1. The 2020 Negative List has significantly accelerated the process of opening up key areas in the service industry. In the financial sector, the restrictions on foreign shares of securities companies, securities investment fund management companies, futures companies, and life insurance companies were completely lifted. In the field of infrastructure, the rule that the construction and operation of urban water supply and drainage pipeline networks serving a population of 500,000 or more must be controlled by the Chinese party has been eliminated. In the field of transportation, the regulations prohibiting foreign investment in air traffic control were cancelled, and the regulations on the entry to civil airports were adjusted. The removal of those barriers brings tremendous opportunities for foreign investments to enter the Chinese market in those industries that historically have not been open to foreign investment, and allows foreign investments to compete freely with Chinese domestic companies in those industries.
  1. The 2020 Negative List relaxed foreign investment’s access in the manufacturing and agriculture industries. In the manufacturing sector, the restrictions on the share ratio of foreign investment in commercial vehicle manufacturing will be lifted, and the regulations prohibiting foreign investment in the smelting, processing and nuclear fuel production of radioactive minerals will be eliminated. In the agricultural field, the rule restricting the selection and breeding of new wheat varieties and the production of seeds to be performed by a company where the Chinese party holds no less than 50% shares has been reduced to require the Chinese party to hold no less than 34% shares.
  1. The 2020 Negative List continued to open pilot programs in the Pilot Free Trade Zone. On the basis of the opening-up measures throughout the country, the Pilot Free Trade Zone will continue to be the first to test various pilot programs. For example, in the field of medicine, the regulations prohibiting foreign investments in Chinese medicine decoction pieces were cancelled. In the field of education, wholly foreign-owned enterprises are allowed to establish vocational educational institutions.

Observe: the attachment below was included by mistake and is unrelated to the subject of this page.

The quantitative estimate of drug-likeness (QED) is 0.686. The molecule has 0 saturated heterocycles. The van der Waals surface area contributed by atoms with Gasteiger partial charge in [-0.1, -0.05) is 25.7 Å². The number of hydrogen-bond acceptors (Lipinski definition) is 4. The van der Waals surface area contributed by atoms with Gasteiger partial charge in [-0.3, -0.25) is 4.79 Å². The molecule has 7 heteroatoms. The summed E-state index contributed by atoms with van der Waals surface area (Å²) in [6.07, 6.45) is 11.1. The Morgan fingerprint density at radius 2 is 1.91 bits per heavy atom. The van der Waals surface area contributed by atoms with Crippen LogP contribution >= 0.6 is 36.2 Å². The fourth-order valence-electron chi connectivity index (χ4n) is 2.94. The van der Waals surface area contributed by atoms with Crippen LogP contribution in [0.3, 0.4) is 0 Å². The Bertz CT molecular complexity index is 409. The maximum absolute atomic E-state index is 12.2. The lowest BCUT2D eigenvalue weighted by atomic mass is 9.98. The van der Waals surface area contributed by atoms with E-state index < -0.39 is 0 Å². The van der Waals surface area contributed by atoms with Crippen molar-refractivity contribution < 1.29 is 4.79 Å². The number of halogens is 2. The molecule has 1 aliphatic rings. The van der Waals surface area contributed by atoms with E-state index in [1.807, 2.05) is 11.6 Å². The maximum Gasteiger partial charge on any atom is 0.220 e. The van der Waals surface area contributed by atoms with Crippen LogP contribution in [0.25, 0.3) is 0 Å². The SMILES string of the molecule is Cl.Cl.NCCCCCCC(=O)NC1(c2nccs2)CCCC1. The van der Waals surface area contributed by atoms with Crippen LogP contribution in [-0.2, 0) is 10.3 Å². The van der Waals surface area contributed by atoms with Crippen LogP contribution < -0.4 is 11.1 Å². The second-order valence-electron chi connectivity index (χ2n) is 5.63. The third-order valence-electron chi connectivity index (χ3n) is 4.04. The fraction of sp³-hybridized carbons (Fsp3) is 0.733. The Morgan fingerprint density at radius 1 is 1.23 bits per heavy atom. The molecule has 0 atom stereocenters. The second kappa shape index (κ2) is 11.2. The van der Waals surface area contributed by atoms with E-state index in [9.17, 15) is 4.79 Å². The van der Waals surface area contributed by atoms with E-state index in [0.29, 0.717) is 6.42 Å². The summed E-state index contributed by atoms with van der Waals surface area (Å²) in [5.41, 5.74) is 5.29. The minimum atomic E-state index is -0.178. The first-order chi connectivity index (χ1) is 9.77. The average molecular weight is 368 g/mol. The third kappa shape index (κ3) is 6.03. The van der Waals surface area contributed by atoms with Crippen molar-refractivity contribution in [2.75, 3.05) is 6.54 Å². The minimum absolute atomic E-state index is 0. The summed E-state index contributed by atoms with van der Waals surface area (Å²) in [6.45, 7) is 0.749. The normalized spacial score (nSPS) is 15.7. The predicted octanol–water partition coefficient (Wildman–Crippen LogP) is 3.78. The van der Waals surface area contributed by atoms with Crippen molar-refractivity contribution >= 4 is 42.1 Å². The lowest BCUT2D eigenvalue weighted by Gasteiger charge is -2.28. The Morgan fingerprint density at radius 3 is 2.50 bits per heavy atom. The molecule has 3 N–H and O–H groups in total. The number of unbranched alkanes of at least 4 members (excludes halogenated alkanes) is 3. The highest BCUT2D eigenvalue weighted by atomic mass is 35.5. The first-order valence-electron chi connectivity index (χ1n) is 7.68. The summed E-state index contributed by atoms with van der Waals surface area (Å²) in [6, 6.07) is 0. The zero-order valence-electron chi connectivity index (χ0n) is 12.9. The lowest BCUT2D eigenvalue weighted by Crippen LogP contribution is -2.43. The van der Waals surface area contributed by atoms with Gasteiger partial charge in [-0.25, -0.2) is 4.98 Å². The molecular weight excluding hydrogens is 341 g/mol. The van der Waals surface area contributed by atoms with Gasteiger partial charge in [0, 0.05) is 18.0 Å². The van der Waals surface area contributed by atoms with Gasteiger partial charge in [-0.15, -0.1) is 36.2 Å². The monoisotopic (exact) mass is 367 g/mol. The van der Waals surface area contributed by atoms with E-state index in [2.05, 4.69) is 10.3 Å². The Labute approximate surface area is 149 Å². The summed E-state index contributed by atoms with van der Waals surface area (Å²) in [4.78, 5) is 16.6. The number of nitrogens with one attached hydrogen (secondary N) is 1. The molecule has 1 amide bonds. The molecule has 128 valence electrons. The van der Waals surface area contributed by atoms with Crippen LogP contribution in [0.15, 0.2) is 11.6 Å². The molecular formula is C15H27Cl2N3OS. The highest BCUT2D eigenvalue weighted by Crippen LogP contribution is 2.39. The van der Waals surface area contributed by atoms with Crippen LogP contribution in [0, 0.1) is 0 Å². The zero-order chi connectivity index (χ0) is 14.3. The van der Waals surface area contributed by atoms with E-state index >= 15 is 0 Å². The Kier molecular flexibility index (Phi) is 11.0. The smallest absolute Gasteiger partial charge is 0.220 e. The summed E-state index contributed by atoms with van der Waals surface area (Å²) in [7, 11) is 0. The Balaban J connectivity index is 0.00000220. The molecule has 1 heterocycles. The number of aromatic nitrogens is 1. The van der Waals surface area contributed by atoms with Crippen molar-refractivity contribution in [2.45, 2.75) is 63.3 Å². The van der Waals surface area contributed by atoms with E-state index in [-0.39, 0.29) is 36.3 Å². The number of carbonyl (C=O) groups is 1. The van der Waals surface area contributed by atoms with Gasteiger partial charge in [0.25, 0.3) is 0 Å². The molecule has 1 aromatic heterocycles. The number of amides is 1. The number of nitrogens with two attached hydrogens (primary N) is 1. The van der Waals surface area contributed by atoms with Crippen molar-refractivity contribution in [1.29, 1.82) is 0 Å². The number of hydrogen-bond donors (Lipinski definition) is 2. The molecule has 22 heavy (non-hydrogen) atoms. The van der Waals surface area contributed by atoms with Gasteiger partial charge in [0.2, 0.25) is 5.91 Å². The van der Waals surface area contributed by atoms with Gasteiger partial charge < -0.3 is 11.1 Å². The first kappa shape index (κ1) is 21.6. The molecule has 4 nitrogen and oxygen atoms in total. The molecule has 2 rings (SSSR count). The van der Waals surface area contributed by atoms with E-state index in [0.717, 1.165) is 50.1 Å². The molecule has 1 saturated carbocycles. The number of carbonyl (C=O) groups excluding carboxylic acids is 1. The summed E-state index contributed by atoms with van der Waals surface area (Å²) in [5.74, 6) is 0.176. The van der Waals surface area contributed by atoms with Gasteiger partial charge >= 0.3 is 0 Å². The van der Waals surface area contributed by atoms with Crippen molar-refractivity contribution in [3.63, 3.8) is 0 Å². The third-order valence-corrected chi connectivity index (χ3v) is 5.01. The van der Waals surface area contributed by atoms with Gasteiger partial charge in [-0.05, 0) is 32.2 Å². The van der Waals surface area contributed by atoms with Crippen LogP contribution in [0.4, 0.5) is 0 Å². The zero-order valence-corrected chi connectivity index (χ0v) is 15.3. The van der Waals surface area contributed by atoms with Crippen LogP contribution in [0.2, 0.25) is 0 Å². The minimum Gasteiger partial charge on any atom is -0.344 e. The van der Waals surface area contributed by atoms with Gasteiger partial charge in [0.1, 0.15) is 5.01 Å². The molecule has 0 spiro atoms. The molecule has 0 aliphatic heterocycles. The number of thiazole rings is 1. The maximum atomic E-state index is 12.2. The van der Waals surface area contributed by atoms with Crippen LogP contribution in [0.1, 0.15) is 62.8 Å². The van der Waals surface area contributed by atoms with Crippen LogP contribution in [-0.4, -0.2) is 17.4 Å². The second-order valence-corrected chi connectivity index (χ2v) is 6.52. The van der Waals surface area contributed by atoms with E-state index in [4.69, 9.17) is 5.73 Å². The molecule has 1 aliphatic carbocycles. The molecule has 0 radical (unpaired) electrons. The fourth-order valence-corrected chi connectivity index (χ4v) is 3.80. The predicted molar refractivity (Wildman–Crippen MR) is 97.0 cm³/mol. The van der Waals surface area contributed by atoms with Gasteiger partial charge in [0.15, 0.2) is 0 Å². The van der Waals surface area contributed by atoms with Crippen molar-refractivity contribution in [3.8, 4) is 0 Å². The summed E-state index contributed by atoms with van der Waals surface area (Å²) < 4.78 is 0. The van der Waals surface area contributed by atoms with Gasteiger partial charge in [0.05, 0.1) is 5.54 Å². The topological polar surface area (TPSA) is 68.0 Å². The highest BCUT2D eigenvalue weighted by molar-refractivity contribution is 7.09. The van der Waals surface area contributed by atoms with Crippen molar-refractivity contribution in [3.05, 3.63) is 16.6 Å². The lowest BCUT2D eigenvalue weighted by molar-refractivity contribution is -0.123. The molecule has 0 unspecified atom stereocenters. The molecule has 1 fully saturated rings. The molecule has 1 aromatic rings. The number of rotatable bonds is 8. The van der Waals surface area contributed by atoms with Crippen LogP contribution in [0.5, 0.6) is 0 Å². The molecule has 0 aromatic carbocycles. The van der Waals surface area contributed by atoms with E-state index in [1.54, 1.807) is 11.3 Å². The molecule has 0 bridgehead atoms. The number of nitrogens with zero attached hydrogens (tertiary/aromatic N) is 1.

Despite the COVID-19 pandemic and the current U.S. and China tensions, many investors in the U.S. and Europe are already taking advantage of the loosening restrictions on foreign investments in China to enter into the Chinese market. A report issued by two partners at the research firm Rhodiumn Group noted, “Over the past 18 months, we have recorded levels of foreign M&A (mergers and acquisitions) into China that were not seen in the previous decade.” A CNBC report further indicates that as global uncertainty escalates, more foreign businesses are buying into China, including deals in the more sensitive industries of finance and technology.

While companies need to engage in strategic analyses in deciding whether to enter into China, the 2020 Negative List brings further opportunities for foreign investment to enter into the Chinese market to access its domestic demand, particularly in the finance, insurance, infrastructure, automotive, manufacturing, agricultural, medicine and education industries, where historically foreign companies had no access or limited access, if those companies decide that entering into the China market is the right move at this moment. 

For more information, contact Sunny Yang or any member of Porter Wright’s International Business and Trade group.